Those themes about war and its costs aren’t merely on the surface, nor are they treated in a simplistic manner to serve one or another perspective about war. Instead, the very concept of war and moral boundaries are called into question, while at the same time it challenges the common claim that the fog of war makes morality a dubious proposition contrary to the sheer drive to survive and protect your fellow soldiers. It’s all thrown into the mix, with characters asserting and investing in their own perspective — and treated seriously rather than as strawmen or punching bags for the other side.
The show ultimately forces us to recognize it’s possible for all and none of these things to be true, or partially true, or entirely untrue at one time or another, sometimes simultaneously depending on the moment and the people involved. But this isn’t used as a way to avoid any hard determinations that some things are right and some things are wrong, either. After all, this is The Punisher, and that means there are people who need punishing. It’s a testament to the show’s strengths that it gets us to invest so much in the characters, their lives, and their perspectives that we are invited to agree with their actions as they slowly move within those gray areas between absolute right and wrong, but then the show pits two competing views against one another and our investment in each character throws us off balance, unsure how to fully feel about one or the other view and outcome.
But lest you think it’s all social debate and brooding character drama, rest assured there’s plenty of action and plotting to make for an enjoyable thriller series with dashes of espionage, humor, and heist elements. Fans of the Punisher will see him as fully realized as we could hope for, with writing and acting worthy of the best Garth Ennis comic book storylines and characterization. Indeed, the show takes degrees of inspiration from various Punisher comic stories, including Steven Grant’s Return to Big Nothing and Ennis’ Welcome Back, Frank and Born.
As good as the story and action and supporting cast are, it all comes back to Bernthal. Casting the right performer as the Punisher was the real key to making it all work, and Bernthal has perhaps found the character he was born to play. When at times this or that particular episode or plot thread feels weaker or slower than the rest of the show (some of the early episodes’ depiction of the Department of Homeland Security investigation focused on Amber Rose Revah’s and Michael Nathanson’s characters starts out repetitive and adrift, until outside events push them to moments of decisiveness and action and the plot points start to converge much better), it is Bernthal’s performance that elevates the proceedings and gets things back on track.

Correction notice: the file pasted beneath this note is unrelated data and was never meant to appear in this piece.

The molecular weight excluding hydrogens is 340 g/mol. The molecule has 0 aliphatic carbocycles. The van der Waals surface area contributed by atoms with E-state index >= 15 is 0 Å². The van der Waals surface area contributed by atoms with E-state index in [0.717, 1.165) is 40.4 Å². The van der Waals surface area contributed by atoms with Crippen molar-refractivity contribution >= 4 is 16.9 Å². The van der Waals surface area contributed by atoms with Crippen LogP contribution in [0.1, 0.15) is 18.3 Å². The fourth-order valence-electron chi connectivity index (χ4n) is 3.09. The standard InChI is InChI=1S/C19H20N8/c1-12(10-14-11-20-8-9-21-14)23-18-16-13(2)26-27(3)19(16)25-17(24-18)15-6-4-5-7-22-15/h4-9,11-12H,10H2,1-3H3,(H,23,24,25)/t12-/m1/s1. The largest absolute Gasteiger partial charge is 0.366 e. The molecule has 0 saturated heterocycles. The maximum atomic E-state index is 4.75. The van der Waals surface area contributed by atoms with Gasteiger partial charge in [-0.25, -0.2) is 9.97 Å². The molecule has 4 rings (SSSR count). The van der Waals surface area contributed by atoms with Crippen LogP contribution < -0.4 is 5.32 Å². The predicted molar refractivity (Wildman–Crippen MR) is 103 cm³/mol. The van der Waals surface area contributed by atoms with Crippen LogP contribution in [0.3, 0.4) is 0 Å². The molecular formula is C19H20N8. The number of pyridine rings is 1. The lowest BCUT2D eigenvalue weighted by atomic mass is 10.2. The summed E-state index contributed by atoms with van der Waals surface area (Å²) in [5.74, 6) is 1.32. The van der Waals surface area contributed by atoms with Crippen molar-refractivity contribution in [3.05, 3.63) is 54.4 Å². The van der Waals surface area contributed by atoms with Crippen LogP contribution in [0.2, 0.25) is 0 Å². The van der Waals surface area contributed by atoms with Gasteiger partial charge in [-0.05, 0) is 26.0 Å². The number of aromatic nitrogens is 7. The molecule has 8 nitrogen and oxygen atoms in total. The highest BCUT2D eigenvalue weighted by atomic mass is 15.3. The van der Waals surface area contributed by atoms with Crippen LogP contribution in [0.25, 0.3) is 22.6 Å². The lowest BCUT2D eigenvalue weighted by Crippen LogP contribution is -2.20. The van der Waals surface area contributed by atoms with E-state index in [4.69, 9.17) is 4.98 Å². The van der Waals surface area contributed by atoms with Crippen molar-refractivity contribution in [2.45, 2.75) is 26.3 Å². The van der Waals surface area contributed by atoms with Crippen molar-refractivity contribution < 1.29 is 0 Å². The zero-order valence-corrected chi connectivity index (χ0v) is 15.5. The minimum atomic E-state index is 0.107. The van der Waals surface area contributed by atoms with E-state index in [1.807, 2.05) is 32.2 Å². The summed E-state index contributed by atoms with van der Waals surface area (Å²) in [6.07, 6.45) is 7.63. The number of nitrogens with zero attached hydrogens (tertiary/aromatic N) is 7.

This is definitely the most graphically violent of the Marvel-Netflix shows to date, with many depictions of people’s heads literally being blown off on camera, a bodycount that measures blood by the gallon, and scenes of brutal torture. There’s also enough profanity, sex, and nudity to make this a definite “mature audiences” only affair, so it’s certainly not for younger viewers.
I’ve seen concerns voiced about the gun violence, and some complaints that shows like The Punisher glorify vigilantism and guns. I’d strongly argue that The Punisher makes vigilantism and guns look scary, severely disturbing, and decidedly unglamorous. Yes, Punisher is the protagonist and in the end we want him to survive and want the bad guys to lose, but the show pays real attention to letting us see the horror of war and why it wrecks the lives of civilians and soldiers alike, how the violence leaves psychological scars on everyone associated with it, and how even the supposed hero’s actions can repulse us and mirror the deeds of the very people he opposes. Again, the themes about war and its costs are intricately tied up in the entire show’s narrative, including the action and warfare and use of guns.
The Punisher at long last gets the character right, overcoming the shallow conception of him as a gun toting vigilante of the 1980s action hero sort and instead providing a nuanced, emotionally powerful look at the costs of war on our society, the ways it destroys lives and crushes dreams, and how it inevitably invites corruption and abuse of power that can turn even the most well-intentioned among us into unintentional agents of wrongdoing and suffering.